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Russian oil tycoon Khodorkovsky sentenced to six more years

Russian oil tycoon Mikhail Khodorkovsky was sentenced to six more years of jail time Thursday, following a trial that has been widely criticized as politically tinged.

By Correspondent / December 30, 2010

Mikhail Khodorkovsky (l.) and his co-defendant Platon Lebedev smile from behind bars at a court room in Moscow, Russia, Wednesday. On Thursday, Khodorkovsky was sentenced to six more years in a trial that his followers condemned as politically tinged.

Alexander Zemlianichenko/AP

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Already-imprisoned Russian oil tycoon Mikhail Khodorkovsky, a businessman who has long been at odds with Russian Prime Minister Vladimir Putin, was sentenced to another six years in prison on Thursday.

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Mr. Khodorovsky was found guilty earlier this week of embezzling $27 billion from Yukos, the oil company he built with his business partner, Platon Lebedev. The two have already spent seven years in jail after receiving an eight-year sentence on charges of tax evasion and fraud. With the new sentence, they will spend 14 years total in jail.

The trial and sentencing have been widely criticized for being driven by politics rather than a desire for justice – not because Khodorkovsky is not guilty, but because he and his partner are not the only prominent Russian businessmen who have a history of suspected shady financial dealings. International response has been strong and condemning, the Monitor reported.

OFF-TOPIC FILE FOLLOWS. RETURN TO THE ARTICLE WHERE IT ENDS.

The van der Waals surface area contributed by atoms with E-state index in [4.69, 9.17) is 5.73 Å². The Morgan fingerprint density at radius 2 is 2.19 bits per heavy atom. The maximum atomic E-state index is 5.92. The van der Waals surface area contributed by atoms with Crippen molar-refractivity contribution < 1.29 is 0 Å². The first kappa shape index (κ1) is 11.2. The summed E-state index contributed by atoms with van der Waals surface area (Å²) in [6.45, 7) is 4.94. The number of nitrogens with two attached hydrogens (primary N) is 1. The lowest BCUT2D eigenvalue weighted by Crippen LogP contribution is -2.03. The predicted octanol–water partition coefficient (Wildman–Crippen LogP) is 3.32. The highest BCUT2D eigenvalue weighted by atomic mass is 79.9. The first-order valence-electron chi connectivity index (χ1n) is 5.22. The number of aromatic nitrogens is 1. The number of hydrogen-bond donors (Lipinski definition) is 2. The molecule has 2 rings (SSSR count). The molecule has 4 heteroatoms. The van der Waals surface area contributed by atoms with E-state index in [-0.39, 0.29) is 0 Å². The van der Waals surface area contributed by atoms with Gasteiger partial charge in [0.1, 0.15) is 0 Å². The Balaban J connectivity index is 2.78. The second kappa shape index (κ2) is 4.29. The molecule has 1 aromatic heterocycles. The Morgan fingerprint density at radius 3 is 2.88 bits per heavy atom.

The politically-tinged case against the men has drawn international ire, perhaps nowhere more so than from the US Secretary of State Hillary Clinton, [who] issued a statement yesterday saying the latest conviction brings up "serious questions about selective prosecution – and about the rule of law being overshadowed by political considerations." Germany called the conviction a setback for Russian democracy.

The case against Khodorovsky was only initiated when he began using his wealth from Yukos, a company he paid the government $350 million for, to support pro-democracy groups and candidates not approved by Putin, who was president when he ordered the prosecution. “His legal travails have long been taken as a pointed object lesson for other Russian businessmen,” the Monitor reported.

A WikiLeaks cable released late Wednesday supports this perception. The cable, which dates to December 2009 and was sent from the US Embassy in Moscow, is titled “Rule of Law Lipstick on a Political Pig: Khodorkovsky Case Plods Along,” the Moscow Times reported.

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